New beginnings marked 2014, from Church Lane’s redevelopment to the new Levitt Pavilion for the Performing Arts and the finally relocated Westport Weston Family Y.
Wednesday, December 17, 2014
By Gordon Joseloff
Richard C. Hottelet, my personal link to the legendary group of CBS News correspondents who covered World War II under Edward R. Murrow, died today at his Wilton home. He was 97.
Hottelet was the last survivor of the group that became known as the “Murrow Boys. He joined CBS in London in 1944 and retired in 1985.
I first met him in the late 1970s. He was covering the United Nations for CBS but did an hourly network radio newscast daily before heading over to his U.N. office. I often wrote his hourly newscast for him.
I had joined CBS News a short time earlier after working for United Press International in outposts that included London and Moscow. Hottelet had worked for UPI’s predecessor, United Press, in London, Moscow, Berlin, and Washington.
Tuesday, December 16, 2014
WestportNow contributing photographer Phyllis Groner recently returned from a week-long visit to Cuba. She captured these images in and around Havana. Phyllis Groner for WestportNow.com
Wednesday, August 20, 2014
By James Lomuscio
In the wake of national concerns about the militarization of police departments, an issue brought to the forefront by the police response to rioting in Ferguson, Mo., Westport Police Chief Dale Call weighed in on his department’s receipt of military surplus over the years.
“Define militarized,” Call said in an interview. “Police departments have been organized in the paramilitary structure since the beginning of time, but at the end of the day, we’re don’t function as the military, nor should we ever.”
With Westport being an affluent community and not being strapped for equipment, “we don’t ask for what we don’t need,” from the Department of Defense (DOD) through its 1033 program, Call said. The program gives without charge military resources no longer used, from guns to Humvees.
The Washington Post reported last week that in 2013 the 1033 program gave about $500 million worth of equipment to local departments, mostly for natural disaster responses, items such as tents, generators, ATVs and pickup trucks. However, law enforcement agencies can also tap the program for more formidable items: aircraft, grenade launchers and tactical vehicles.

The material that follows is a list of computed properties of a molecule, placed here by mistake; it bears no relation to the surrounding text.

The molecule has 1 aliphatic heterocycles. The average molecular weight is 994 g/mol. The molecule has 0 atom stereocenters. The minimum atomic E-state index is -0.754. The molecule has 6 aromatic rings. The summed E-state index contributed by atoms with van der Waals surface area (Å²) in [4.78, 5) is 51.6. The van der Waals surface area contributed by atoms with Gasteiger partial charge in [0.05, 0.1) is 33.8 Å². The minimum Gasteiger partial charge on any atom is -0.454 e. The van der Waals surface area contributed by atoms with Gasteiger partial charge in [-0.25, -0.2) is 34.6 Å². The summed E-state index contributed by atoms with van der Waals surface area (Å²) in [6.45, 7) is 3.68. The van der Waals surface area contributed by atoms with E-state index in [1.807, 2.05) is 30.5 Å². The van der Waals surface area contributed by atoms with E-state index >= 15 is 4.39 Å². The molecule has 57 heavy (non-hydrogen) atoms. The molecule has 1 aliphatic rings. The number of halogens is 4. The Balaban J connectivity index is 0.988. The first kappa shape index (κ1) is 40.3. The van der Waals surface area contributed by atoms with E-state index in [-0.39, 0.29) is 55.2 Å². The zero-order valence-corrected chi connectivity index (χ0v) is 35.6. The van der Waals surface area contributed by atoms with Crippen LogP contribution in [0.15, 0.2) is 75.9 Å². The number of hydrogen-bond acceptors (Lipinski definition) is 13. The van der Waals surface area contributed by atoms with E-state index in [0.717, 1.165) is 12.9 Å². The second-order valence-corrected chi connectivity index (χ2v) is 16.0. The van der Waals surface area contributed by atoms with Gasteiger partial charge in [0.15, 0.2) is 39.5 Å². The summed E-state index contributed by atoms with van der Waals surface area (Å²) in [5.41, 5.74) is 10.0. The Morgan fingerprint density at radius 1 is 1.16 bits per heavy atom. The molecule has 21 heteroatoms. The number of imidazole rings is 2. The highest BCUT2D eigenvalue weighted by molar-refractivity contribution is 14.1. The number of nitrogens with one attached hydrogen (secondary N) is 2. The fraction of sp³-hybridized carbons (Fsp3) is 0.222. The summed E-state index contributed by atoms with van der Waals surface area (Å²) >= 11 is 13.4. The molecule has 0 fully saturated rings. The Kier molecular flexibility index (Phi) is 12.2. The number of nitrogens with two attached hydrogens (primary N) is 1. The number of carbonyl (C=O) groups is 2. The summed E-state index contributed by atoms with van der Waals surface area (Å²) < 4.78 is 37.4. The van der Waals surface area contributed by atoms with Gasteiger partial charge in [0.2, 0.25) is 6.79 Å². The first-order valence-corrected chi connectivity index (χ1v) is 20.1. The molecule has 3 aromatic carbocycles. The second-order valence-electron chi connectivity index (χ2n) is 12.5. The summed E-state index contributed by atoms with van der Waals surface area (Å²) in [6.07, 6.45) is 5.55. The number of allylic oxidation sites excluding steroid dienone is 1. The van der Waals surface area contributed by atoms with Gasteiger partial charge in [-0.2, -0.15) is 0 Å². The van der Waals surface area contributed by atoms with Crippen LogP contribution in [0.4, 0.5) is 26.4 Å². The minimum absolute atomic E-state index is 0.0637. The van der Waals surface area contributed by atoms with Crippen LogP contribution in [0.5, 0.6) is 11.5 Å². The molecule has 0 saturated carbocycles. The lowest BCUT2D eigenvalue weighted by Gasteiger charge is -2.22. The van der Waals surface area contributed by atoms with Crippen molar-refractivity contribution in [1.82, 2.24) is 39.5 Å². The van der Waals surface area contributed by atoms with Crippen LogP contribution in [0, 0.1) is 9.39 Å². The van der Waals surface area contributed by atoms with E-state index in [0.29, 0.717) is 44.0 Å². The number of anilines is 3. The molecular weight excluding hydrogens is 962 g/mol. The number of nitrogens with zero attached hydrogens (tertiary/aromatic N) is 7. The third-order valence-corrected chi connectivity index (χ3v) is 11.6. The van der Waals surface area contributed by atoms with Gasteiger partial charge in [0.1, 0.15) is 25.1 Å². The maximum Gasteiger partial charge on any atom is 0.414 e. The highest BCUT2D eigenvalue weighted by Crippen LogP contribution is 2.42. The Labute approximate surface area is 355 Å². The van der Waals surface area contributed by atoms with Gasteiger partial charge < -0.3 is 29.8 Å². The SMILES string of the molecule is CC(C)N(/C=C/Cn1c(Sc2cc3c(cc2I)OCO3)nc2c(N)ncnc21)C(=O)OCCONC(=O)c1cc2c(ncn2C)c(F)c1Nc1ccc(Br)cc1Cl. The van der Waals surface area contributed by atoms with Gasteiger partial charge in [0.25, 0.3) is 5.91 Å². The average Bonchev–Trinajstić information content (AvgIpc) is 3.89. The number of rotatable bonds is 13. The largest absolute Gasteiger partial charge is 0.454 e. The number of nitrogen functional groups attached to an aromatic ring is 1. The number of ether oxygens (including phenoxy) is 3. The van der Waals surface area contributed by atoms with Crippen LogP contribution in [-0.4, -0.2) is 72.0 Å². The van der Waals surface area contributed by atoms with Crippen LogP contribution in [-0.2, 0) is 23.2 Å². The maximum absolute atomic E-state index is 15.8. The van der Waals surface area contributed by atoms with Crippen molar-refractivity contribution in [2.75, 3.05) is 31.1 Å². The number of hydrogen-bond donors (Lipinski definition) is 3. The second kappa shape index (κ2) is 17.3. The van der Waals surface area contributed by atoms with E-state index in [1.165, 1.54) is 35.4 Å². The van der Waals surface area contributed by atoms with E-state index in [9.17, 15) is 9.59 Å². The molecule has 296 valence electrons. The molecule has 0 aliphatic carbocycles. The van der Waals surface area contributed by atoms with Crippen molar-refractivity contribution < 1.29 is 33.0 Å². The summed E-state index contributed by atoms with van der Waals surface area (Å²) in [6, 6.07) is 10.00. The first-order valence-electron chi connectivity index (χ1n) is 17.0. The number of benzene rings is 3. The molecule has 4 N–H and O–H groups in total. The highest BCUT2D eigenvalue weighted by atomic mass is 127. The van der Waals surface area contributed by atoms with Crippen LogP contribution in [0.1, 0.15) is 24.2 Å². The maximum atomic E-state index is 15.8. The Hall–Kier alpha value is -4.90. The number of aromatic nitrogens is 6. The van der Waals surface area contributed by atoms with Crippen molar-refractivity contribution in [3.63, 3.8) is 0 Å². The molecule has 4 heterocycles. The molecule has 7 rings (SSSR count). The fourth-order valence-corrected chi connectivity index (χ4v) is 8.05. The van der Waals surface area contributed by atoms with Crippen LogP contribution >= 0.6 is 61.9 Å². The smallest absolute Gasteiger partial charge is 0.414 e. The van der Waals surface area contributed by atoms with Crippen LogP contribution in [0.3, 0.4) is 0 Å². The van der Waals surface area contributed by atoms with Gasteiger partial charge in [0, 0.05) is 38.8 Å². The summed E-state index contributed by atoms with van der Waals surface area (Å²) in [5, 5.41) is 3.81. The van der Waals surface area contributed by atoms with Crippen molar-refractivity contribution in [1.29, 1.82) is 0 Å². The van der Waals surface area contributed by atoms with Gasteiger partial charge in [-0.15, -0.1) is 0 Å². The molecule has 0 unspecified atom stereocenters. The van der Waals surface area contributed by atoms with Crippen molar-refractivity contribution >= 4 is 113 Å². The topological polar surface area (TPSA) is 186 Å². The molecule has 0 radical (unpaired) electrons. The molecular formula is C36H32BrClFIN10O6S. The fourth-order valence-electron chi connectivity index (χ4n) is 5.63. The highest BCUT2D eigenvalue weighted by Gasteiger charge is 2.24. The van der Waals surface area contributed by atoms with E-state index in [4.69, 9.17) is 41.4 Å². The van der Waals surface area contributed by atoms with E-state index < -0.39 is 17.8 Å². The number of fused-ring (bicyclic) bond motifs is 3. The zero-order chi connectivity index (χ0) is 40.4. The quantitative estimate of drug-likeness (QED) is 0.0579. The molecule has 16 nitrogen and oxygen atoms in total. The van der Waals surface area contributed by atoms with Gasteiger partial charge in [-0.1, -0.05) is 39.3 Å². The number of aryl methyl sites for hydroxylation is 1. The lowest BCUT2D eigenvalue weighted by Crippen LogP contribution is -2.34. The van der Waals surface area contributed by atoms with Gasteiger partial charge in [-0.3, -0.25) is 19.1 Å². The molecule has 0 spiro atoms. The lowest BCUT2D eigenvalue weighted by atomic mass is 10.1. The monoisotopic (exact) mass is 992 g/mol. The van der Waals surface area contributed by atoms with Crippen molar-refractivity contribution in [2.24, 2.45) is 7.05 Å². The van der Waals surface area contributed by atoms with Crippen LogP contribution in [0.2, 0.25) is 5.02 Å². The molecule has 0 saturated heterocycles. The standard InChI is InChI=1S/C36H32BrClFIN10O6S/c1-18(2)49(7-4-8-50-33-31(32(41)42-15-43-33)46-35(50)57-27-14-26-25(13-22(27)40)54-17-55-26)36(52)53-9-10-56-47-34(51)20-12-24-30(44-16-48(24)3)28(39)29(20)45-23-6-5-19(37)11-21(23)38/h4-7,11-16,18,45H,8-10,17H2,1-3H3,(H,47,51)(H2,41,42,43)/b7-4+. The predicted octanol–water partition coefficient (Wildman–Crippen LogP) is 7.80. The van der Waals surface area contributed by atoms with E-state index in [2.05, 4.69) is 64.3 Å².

Friday, August 15, 2014
(Editor’s Note: This is another in our occasional series, WN Spotlight, featuring people and places that make our town special.)
By Larissa Lieberson
There’s nothing better than the smell of warm, freshly glazed donuts. Nothing, perhaps, besides the taste of them, especially when they are handmade each morning at Westport’s Coffee An’ Donut Shop.
Located at 343 Main St. in a shopping strip that includes Ace Hardware and the Merritt Country Store, this old time donut shop has become a local legend. Daily, people from all walks of life seem to find their way to this rare sanctuary rich in unpretentiousness and a sweet sense of community.
From the moment one steps into the shop, one spies people reading newspapers, talking to each other across tables and the counter, and just letting their hair down.
Regulars credit George Vlandis and his family for the comfortable vibe. Vlandis took over the shop 22 years ago after selling his pizza restaurant in Fairfield. From pizza, Vlandis turned his focus on something sweeter – donuts, glazed, chocolate frosted, coconut, jelly, cinnamon and marble twists. Muffins, too.
Wednesday, July 09, 2014
(Editor’s Note: WestportNow today inaugurates a new occasional series, WN Spotlight, featuring people and places that make our town special.)
By Larissa Lieberson
From the moment your paws step into Poster Animal Hospital at 1677 Post Road East, you can sense the joy only animal lovers know. Dogs wag their tails excitedly, and employees and pet owners mingle like old friends.
This kindred feeling of community is one of the main reasons this mom and pop practice has been in town so long. The animal hospital is currently celebrating 30 years in Westport.
“I wouldn’t go anywhere else,” says Bette Demartini, a client of 20 years.
Animal lover Joan Poster, who earned her veterinary degree from the University of Pennsylvania, first opened Poster Animal Hospital in 1984.
Monday, May 19, 2014
By James Lomuscio and Dave Matlow
Nina Royce lifted the trap door to the basement, opening up a flood of memories about Max’s Art Supplies where she’s worked since August 1969.
There was a time years back, Royce recalled today, when a young Christopher Blossom, a stock boy who would go on to become a world renowned maritime artist, kept busy going up and down the timeworn, wooden steps.
He would regularly haul up new inventory to keep the main floor well stocked with drafting and drawing tables, easels, brushes, paints, canvases and frames, she said.
Those were the days when Max’s, which opened in 1956 at 68 Post Road Post Road East originally as Fine Arts Stationers next to the Fine Arts Theatre, eventually became Grand Central for the town’s legendary artists’ community. Max Kaplan, then 42, and his wife, Shirley, then 28, were the proprietors.
Saturday, May 10, 2014
Frieze New York Art Fair opened this week in a grand tent on Randall’s Island. It is timed to coincide with the influx of global collectors heading to New York for the big contemporary art auctions and offers mix of contemporary art and cultural tourism. The exhibit runs until Monday. Click here for information. Helen Klisser During, director of visual arts at the Westport Arts Center and contributing WestportNow photographer, provides this selection of views of the exhibit. Helen Klisser During for WestportNow.com
Wednesday, January 01, 2014